Thursday, September 23, 2010

Haydn - The Paris Symphonies - Bernstein, New York Philharmonic






These large-scale performances make some of the movements sound as though they had been written twenty years later by Beethoven. The New York Philharmonic seems to be present in full strength, and many will think Dorati's versions, SDD482-4, 8/76) more in keeping with the period. And yet Haydn was commissioned to write these six symphonies for an unusually large orchestra; there were said to be forty violins available, and even if the writer meant forty string players that's still a large number even by today's standards. I have no doubt that it was with decibels in mind that Haydn planned the rather empty-looking passages near the start and right at the end of No. 86, and why not? Sheer volume can be very exciting, a thought that must have occurred to Beethoven when rounding off his Fifth Symphony.

Thus there are good arguments for Bernstein's Haydnapproach, especially as the orchestra is so superbly competent. The strings play the quick finales with astonishing precision, and the woodwind (sometimes aided by the balance engineer) come through with unfailing clarity, their phrasing always polished, their staccato notes always slaccalissimo. Tunes on the lower strings are never drowned by the violins as they so often are in live performance, and one's admiration for such a balance is only slightly dimmed by one's awareness than others besides the conductor are giving it their attention (though no one gives much attention to the horns in Nos. 82 and 83).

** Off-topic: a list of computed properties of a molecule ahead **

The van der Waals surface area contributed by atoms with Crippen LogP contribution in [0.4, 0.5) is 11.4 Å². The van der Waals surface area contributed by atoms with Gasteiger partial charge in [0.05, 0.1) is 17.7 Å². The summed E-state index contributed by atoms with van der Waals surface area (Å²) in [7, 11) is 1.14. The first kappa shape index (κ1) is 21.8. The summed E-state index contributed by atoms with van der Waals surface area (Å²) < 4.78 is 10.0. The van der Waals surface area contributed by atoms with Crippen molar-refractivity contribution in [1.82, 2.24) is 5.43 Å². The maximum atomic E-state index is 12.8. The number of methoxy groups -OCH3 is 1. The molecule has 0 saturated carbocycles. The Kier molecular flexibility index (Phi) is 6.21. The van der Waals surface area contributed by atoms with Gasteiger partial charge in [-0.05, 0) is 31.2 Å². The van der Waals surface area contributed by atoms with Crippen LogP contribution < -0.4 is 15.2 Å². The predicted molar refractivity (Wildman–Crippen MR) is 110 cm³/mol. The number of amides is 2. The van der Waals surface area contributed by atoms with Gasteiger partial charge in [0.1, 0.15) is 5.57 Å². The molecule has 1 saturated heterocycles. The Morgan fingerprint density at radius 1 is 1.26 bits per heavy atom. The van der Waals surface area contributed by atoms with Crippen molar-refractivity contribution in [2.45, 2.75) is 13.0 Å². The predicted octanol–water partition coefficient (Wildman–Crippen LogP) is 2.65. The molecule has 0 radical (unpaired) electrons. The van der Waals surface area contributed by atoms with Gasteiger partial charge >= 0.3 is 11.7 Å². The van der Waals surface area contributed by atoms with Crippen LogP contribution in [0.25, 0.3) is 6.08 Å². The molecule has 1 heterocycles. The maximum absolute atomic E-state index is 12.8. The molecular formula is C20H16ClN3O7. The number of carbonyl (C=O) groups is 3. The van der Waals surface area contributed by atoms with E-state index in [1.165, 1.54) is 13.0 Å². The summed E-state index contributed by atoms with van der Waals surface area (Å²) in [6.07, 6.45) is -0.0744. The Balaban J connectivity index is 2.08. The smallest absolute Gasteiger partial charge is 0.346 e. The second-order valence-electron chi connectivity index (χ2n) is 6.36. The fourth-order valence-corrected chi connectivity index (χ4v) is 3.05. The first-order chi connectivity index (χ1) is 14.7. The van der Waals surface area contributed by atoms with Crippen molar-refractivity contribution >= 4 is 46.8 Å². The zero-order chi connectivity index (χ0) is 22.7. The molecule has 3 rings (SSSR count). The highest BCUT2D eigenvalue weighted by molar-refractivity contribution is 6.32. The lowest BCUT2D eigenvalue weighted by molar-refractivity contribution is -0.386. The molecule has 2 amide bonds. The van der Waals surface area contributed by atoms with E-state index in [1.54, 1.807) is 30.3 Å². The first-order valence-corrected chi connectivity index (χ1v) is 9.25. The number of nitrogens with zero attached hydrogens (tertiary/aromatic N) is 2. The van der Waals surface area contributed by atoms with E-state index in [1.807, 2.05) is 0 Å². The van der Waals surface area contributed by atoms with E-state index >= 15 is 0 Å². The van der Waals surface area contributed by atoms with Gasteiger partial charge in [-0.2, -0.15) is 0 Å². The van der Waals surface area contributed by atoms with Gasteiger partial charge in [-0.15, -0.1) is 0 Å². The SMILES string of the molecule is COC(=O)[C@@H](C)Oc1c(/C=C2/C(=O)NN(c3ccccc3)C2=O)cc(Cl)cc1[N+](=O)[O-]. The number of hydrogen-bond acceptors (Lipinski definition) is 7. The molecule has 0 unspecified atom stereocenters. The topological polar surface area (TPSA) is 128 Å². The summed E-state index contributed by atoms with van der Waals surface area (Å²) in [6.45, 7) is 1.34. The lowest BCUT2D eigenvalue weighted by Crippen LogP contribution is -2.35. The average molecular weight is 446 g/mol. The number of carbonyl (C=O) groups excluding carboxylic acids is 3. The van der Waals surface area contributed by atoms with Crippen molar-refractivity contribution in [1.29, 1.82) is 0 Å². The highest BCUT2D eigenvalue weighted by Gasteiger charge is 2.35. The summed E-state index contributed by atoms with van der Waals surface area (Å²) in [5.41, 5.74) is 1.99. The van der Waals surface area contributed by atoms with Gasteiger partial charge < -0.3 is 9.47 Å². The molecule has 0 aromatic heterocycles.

Symphony No. 82, Bear, sounds the most Beethoven-like of the six, and in spite of its number it may have been written last. I think myself that the pounding accents and almost military exactitude are rather oppressive, but there is certainly excitement here. Bernstein has taken great care over details, and the first movement of No. 85 is mesmerically gripping (and the second surely too fast). Many movements are played with a sensitive expertise to which one cannot fail to respond. But there are some during which I lose sight of Haydn and see only the 'Great Conductor'. In No. 84 he suddenly slows down the tempo for the last six bars of the slow movement, which is the sort of trick conductors used to indulge in before the war but have grown out of since. In No. 86 the slow movement is much slower than usual and too much in the grand style, too much of an interpretation; nearly marvellous but just overdone. And strange things can happen in the trios of the minuets, over which Bernstein takes great trouble, as indeed did Haydn. Those in Nos. 82 and 83 are most delicately managed. But what is one to think of those in Nos. 85 and 86? He plays them slower than the minuets and with the extremes of rubato he would rightly bring to Ländler-type music in a Mahler symphony. It's beautifully done, but it's not Haydn.

I've mentioned the movements in which Bernstein's exaggerations worried me, but I must add that many will like these movements very much indeed; also that elsewhere there is very little exaggeration, just good playing. A resonant acoustic adds to the grandeur of these interpretations which are of their kind first-rate.-- Gramophone


ape, scans

1 comment:

  1. Part 6 seems to be missing. Could you please re-post it? Many thanks for the amazing collection you've posted.



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